August 16, 2021 Reading Time: 9 minutes

About a year ago, a former student of mine complained to me that they were being ripped off by a large Seattle-based coffee company (that shall go nameless to protect the innocent).

“What’s the problem?” I asked.

The student responded, “Every time I buy a 16 oz iced coffee, I only get about 8 ounces of coffee and the rest is ice. They should be charging me for the smaller size. It’s a rip off!” 

“Every time?” I followed up.

“Yes. Every single time.”

This complaint may seem trivial, but underlying it is a much larger problem regarding why our younger generation is skeptical about the benefits of free markets and capitalism – they don’t understand the concept of “gains from trade” and how those gains are distributed. If people increasingly think that large corporations are out to soak them, they become more susceptible to calls for government intervention in the economy. Economic freedom wanes, and we all become worse off.

For this reason, it is important to set the record straight and help people understand the importance of the gains from trade. In doing so, I also will reveal, surprisingly, that sometimes consumers are the ones nefariously “ripping off” those corporate giants.

Understanding Gains from Trade

The concept of gains from trade is a basic building block of economic literacy, but one that is often forgotten, perhaps because it is so simple. Sophisticated college students and professors like complicated concepts, after all.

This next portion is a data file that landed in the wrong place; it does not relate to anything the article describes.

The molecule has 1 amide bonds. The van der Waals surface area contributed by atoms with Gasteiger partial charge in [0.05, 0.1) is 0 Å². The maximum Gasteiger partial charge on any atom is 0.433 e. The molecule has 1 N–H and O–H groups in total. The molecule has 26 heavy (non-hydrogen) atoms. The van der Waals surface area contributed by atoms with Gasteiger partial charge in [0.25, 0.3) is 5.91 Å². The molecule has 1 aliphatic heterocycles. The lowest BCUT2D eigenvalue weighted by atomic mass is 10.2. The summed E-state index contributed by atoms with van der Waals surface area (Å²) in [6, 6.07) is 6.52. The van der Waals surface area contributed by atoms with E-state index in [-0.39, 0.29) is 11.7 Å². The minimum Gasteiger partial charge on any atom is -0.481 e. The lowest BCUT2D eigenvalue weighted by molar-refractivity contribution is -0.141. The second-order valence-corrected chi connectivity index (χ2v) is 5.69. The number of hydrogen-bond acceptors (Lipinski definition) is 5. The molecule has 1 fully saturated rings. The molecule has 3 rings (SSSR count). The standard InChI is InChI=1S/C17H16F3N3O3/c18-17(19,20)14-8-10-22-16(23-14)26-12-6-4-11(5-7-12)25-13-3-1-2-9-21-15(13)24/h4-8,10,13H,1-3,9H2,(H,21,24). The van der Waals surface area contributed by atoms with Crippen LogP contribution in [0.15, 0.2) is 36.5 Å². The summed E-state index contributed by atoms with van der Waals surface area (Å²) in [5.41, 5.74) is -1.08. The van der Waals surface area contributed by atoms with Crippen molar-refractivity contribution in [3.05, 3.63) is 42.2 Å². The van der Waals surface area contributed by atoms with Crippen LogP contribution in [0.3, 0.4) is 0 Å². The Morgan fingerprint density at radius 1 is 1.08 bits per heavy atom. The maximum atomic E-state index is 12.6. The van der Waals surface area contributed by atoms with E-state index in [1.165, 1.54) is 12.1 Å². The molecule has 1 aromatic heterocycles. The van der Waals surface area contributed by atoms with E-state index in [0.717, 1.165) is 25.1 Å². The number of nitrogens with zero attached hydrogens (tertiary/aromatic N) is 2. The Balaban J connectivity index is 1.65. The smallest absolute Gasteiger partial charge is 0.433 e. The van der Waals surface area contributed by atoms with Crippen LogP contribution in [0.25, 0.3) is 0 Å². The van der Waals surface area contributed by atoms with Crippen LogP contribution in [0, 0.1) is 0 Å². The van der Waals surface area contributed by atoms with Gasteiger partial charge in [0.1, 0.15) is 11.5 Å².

Gains from trade accrue when two individuals each have something that the other person values more and are able to complete an exchange of those things. When this happens, both individuals are better off (or at least one person is better off and no one is worse off). Voluntary exchange (trade) produces wealth-enhancing gains for society. It is that simple.

Let’s illustrate this with an example from the world of retail coffee where my former student found himself “ripped off.” To protect his identity, I will use myself (Tony) as the hapless consumer squared off against the enormous market power of Barstucks, a fictional coffee company.

Assume I want a cup of coffee in the morning. Fortunately, a nearby Barstucks offers such a beverage. Since Barstucks has something that I want (coffee) and I have something they want (money), the potential for trade exists.

The next question, though, is on what terms will that exchange occur? More specifically, at what price will we trade?